TL Transportation, for instance, paid a flat rate of $160 a day, which they claimed covered eight hours of work plus two hours of “automatic overtime.” A court ruling against TL objected that this was wage fraud: “Overtime compensation must be specifically linked to the hours an employee actually worked.”
And employees who did work more hours simply didn’t get paid at all…
One TL driver put in eight hours a day, seven days a week… plus 30 hours overtime. Her pay stub only showed the flat rate of two hours of “overtime” per day. Another employee worked 13 hours every day… and still took home the same flat rate of $160. This sad tale was repeated across many, many DSP trucking companies – and documented in a series of exposés in Vice magazine and Business Insider.
Eventually, bad publicity started to move the needle… a little.
In 2017, a group of disgruntled drivers banded together to launch multimillion-dollar class-action lawsuits against both their DSP direct employers and Amazon.
Amazon still refuses to admit any wrongdoing, but has agreed to pay a group of Seattle-area drivers (the ones who had to pee in bottles) an $8.2 million settlement. Amazon has also been directed to fork over $6.4 million in a separate, ongoing California wage-theft lawsuit, but (again claiming innocence) is appealing the case.
In the meantime, in 2018, Amazon quietly cracked down on wage fraud by requiring its DSP contractors to use real, professional payroll software.
The trucking companies now electronically track and record drivers’ hours with HR-friendly computer programs that track and monitor paychecks… ensuring that employees work a reasonable number of hours, clock in and out at accurate times, and get paid for the actual overtime.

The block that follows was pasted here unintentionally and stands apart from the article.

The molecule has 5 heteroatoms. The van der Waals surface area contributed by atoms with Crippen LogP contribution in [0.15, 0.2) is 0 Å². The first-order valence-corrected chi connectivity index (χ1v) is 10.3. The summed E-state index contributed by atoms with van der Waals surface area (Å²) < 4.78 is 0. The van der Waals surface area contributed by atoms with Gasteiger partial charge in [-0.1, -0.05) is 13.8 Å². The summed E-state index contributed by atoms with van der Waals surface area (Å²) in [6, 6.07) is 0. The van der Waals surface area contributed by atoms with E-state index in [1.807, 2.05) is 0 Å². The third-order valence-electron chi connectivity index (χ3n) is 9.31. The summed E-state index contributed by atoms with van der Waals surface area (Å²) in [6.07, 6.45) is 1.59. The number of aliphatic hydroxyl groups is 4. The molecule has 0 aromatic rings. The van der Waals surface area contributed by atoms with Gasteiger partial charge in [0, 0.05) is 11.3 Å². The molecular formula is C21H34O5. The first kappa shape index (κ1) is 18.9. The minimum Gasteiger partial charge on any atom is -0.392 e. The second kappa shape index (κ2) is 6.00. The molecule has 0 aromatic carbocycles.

And – not surprisingly – the wage-theft lawsuits have slowed down, too.
It’s not a bathroom break, but at least it’s a start.
In this issue, we’ll be exploring one of the payroll software companies that’s saving Amazon Prime (and many other businesses).
The company is a leading provider of human capital management (“HCM”) software. The company’s innovative products deliver significant time and cost savings for human-resource (“HR”) departments, by automating things like payroll processing, benefits management, and expense reports.
The company’s technological leadership has led to rapid market-share gains from its larger and more established rivals. Its lean cost structure has translated into world-class 85% gross profit margins, and a highly capital efficient business model with 27% returns on equity (“ROE”). The stock has delivered 30% compounded returns a year for investors since it went public in 2014.
Controlling only 5% market share today, the company has a long growth runway to continue delivering market-crushing returns.
It all started with a scrappy 27-year-old, who bootstrapped the business with 14 personal credit cards.
Bringing Payroll Into the Digital Age